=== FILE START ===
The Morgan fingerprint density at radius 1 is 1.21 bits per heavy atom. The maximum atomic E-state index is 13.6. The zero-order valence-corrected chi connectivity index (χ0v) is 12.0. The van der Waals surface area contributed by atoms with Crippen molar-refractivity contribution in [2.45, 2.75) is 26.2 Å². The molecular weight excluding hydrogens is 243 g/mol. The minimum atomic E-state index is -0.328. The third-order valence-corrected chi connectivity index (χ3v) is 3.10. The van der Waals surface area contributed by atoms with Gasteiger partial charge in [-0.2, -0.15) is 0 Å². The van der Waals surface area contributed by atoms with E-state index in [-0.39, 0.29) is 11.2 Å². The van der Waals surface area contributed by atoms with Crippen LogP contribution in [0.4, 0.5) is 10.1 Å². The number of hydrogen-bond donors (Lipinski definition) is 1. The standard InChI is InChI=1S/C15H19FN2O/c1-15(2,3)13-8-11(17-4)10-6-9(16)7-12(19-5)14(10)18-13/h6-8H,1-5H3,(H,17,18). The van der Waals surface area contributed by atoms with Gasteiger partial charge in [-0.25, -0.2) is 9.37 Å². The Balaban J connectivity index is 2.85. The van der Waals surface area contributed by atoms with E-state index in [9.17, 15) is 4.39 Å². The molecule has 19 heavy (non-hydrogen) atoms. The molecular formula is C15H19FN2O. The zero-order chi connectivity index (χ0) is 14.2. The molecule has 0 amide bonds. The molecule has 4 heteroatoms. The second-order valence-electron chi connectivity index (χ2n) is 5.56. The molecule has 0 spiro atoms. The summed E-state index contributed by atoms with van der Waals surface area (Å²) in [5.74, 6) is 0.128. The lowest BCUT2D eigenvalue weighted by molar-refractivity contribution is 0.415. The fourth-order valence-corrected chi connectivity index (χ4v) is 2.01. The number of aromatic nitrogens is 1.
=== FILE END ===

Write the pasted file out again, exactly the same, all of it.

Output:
The Morgan fingerprint density at radius 1 is 1.21 bits per heavy atom. The maximum atomic E-state index is 13.6. The zero-order valence-corrected chi connectivity index (χ0v) is 12.0. The van der Waals surface area contributed by atoms with Crippen molar-refractivity contribution in [2.45, 2.75) is 26.2 Å². The molecular weight excluding hydrogens is 243 g/mol. The minimum atomic E-state index is -0.328. The third-order valence-corrected chi connectivity index (χ3v) is 3.10. The van der Waals surface area contributed by atoms with Gasteiger partial charge in [-0.2, -0.15) is 0 Å². The van der Waals surface area contributed by atoms with E-state index in [-0.39, 0.29) is 11.2 Å². The van der Waals surface area contributed by atoms with Crippen LogP contribution in [0.4, 0.5) is 10.1 Å². The number of hydrogen-bond donors (Lipinski definition) is 1. The standard InChI is InChI=1S/C15H19FN2O/c1-15(2,3)13-8-11(17-4)10-6-9(16)7-12(19-5)14(10)18-13/h6-8H,1-5H3,(H,17,18). The van der Waals surface area contributed by atoms with Gasteiger partial charge in [-0.25, -0.2) is 9.37 Å². The Balaban J connectivity index is 2.85. The van der Waals surface area contributed by atoms with E-state index in [9.17, 15) is 4.39 Å². The molecule has 19 heavy (non-hydrogen) atoms. The molecular formula is C15H19FN2O. The zero-order chi connectivity index (χ0) is 14.2. The molecule has 0 amide bonds. The molecule has 4 heteroatoms. The second-order valence-electron chi connectivity index (χ2n) is 5.56. The molecule has 0 spiro atoms. The summed E-state index contributed by atoms with van der Waals surface area (Å²) in [5.74, 6) is 0.128. The lowest BCUT2D eigenvalue weighted by molar-refractivity contribution is 0.415. The fourth-order valence-corrected chi connectivity index (χ4v) is 2.01. The number of aromatic nitrogens is 1.